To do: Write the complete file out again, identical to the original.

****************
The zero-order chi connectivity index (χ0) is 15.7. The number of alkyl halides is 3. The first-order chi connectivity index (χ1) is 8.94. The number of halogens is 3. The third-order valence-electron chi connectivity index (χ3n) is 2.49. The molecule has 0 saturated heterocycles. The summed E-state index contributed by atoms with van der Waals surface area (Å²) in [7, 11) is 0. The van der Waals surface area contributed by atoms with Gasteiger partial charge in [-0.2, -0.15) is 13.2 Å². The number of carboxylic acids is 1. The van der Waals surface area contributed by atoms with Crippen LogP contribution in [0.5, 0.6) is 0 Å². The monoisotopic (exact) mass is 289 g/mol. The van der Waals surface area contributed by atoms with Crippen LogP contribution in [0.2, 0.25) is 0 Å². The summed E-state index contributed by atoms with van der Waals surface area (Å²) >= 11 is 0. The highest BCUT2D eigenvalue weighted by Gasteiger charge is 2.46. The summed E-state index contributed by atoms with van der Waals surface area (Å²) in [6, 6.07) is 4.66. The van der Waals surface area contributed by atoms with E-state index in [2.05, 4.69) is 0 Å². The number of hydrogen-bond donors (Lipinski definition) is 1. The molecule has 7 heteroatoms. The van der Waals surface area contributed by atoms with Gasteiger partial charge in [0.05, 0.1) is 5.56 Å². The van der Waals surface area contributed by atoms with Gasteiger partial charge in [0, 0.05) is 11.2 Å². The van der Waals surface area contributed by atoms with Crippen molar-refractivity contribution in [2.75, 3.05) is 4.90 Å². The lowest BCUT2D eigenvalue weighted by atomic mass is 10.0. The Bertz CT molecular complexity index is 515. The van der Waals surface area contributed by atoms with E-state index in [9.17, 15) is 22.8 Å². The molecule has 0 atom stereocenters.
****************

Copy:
The zero-order chi connectivity index (χ0) is 15.7. The number of alkyl halides is 3. The first-order chi connectivity index (χ1) is 8.94. The number of halogens is 3. The third-order valence-electron chi connectivity index (χ3n) is 2.49. The molecule has 0 saturated heterocycles. The summed E-state index contributed by atoms with van der Waals surface area (Å²) in [7, 11) is 0. The van der Waals surface area contributed by atoms with Gasteiger partial charge in [-0.2, -0.15) is 13.2 Å². The number of carboxylic acids is 1. The van der Waals surface area contributed by atoms with Crippen LogP contribution in [0.5, 0.6) is 0 Å². The monoisotopic (exact) mass is 289 g/mol. The van der Waals surface area contributed by atoms with Crippen LogP contribution in [0.2, 0.25) is 0 Å². The summed E-state index contributed by atoms with van der Waals surface area (Å²) >= 11 is 0. The highest BCUT2D eigenvalue weighted by Gasteiger charge is 2.46. The summed E-state index contributed by atoms with van der Waals surface area (Å²) in [6, 6.07) is 4.66. The van der Waals surface area contributed by atoms with E-state index in [2.05, 4.69) is 0 Å². The number of hydrogen-bond donors (Lipinski definition) is 1. The molecule has 7 heteroatoms. The van der Waals surface area contributed by atoms with Gasteiger partial charge in [0.05, 0.1) is 5.56 Å². The van der Waals surface area contributed by atoms with Gasteiger partial charge in [0, 0.05) is 11.2 Å². The van der Waals surface area contributed by atoms with Crippen molar-refractivity contribution in [2.75, 3.05) is 4.90 Å². The lowest BCUT2D eigenvalue weighted by atomic mass is 10.0. The Bertz CT molecular complexity index is 515. The van der Waals surface area contributed by atoms with E-state index in [9.17, 15) is 22.8 Å². The molecule has 0 atom stereocenters.